It’s actually a benign 695 metres of bitumen with a fabulous history, situated in the imaginatively named Smiths Gully.
Much hilarity was the order of the day and really offered a good opportunity to experience the stump-pulling wonder that all that torque delivers.
We sent INFO MOTO’s ideas man James Brandt along, and he came away pretty impressed. Over to you Jimmy…
“The first thing that came to mind when I eyed up the new bike was ‘It’s big’.
“Also, from the cockpit, I noted the quality of fit and finish. There’s not a wire showing, there is brushed aluminium all over the shop and fasteners are perfect. Top marks there.
“It really is all about that torque though. From 60kmh to a hundred and plenty, the thing pulls and pulls. It’s all very comfortable and controlled, but the numbers this thing spins up are other-worldly.
“The ergos are good too. The clutch pull is incredibly light. Remarkably smooth, and the lever features simple adjustability with a twist of a knob.”
The seating position is good, and at 182cm, Jim considered it right on the money. “I reckon it doesn’t matter whether you are tall or short, you’ll kinda fit here.
“The R is sportier for sure than the GT,” Jimmy adds.
“The gearbox is brilliant. Dipping the clutch to match revs on downshifts is not an effort, and clutchless upshifts were always quiet and positive.”
There’s a squillion personalisation options available for the new Rockets and they are interchangeable.
In short, you can build the bike you want, mixing and matching across the range – handlebars, seats, flyscreens, and footrests, for example – can be swapped over. And Triumph’s already got 50-odd factory accessories, so there’s stacks of permutations.
The luggage includes black 20-litre panniers, a 12-litre tank bag, and nine-litre tail pack all made for Triumph by Givi.
The TFT dash will link to the rider’s smartphone and provide turn-by-turn navigation, and the ability to retrieve text messages — a feature that is thankfully available only when stopped.
It’s all controlled from a “joystick” button on the left handgrip that might prove more intuitive than some other manufacturers’ systems. Electronic cruise control comes standard, as do heated grips on the GT model. (Warm hands are an option on the sportier R.)
A better thing. More money, more grunt, more sophistication… more bike. It won’t suit everybody, and it really creates a niche occupied by only a few other brands, Think Ducati Diavel, Harley-Davidson FXDR – that sort of thing.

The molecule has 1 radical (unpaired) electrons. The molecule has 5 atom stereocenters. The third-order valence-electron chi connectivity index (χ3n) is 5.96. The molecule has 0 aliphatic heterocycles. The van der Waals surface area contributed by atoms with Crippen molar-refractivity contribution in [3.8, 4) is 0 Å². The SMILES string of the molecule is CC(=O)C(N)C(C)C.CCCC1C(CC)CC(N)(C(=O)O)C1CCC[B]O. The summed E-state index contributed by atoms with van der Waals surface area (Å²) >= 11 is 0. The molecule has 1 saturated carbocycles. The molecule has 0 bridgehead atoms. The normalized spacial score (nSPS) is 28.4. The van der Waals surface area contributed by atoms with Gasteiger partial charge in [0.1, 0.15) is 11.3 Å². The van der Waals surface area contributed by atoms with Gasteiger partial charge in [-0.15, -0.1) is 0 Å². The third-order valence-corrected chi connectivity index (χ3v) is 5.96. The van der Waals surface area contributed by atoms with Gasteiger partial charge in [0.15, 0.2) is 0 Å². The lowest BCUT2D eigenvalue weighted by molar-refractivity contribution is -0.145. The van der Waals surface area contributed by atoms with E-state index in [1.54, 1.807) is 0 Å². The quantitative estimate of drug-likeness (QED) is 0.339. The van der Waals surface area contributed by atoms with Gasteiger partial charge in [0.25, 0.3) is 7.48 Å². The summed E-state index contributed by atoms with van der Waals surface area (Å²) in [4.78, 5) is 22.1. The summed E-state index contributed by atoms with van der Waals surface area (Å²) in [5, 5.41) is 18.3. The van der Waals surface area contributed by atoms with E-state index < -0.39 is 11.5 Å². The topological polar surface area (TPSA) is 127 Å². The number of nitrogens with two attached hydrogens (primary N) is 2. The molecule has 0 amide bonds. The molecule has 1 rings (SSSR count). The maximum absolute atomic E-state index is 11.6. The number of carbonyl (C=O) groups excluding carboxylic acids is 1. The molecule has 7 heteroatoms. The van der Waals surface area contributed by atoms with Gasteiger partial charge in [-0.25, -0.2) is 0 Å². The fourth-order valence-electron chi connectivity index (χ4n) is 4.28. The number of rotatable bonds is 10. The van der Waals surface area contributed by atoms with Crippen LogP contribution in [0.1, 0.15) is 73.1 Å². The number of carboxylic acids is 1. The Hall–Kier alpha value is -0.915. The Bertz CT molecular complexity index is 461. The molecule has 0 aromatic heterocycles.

What it does do is give Triumph bragging rights. We can’t see 2.5 litres being topped anytime soon. And, by extension, you can claim top dog honours too.
It’s not just a hero design exercise though. It’s a well finished, well thought out motorcycle that operates dynamically brilliantly. We like it.
SPECS: Triumph Rocket 3/Rocket GT
Type: Inline 3-cylinder, water-cooled, DOHC
Bore x stroke: 110.2 mm x 85.9 mm
Compression ratio: 10.8:1
Fuel system: Electronic fuel injection
Claimed maximum power: 123 kW at 6000rpm
Claimed maximum torque: 221Nm at 4000rpm
Clutch: Wet, multi-plate assist
Final drive: Shaft
CHASSIS AND RUNNING GEAR
Frame: Full aluminium frame
Front suspension: Showa 47mmupside-down 1+1 cartridge front forks, compression and rebound adjustable. 120mm travel
Rear suspension: Fully adjustable Showa piggyback reservoir RSU with remote hydraulic preload adjustable. 107mm rear wheel travel
Front brakes: Dual 320mm discs, Brembo M4.30 Stylema® 4-piston radial monobloc calipers, cornering ABS
Rear brake: Single 300mm disc, Brembo M4.32 4-piston monobloc caliper, cornering ABS
Tyres: Avon Cobra Chrome tyres; 150/80-17 front and 240/50-16 rear.
DIMENSIONS AND CAPACITIES
Claimed dry weight: 291kg/294kg
Seat height: 773mm/750mm
Fuel capacity: 18 litres
Colours: Rocket 3 – Korosi Red, Phantom Black
Rocket 3 GT – Silver Ice and Storm Grey with a Korosi Red pinstripe decal, Phantom Black
Warranty: Two-year/unlimited kilometres
Prices: $27,990/$28,990 plus ORC
Bike supplied by: Triumph Australia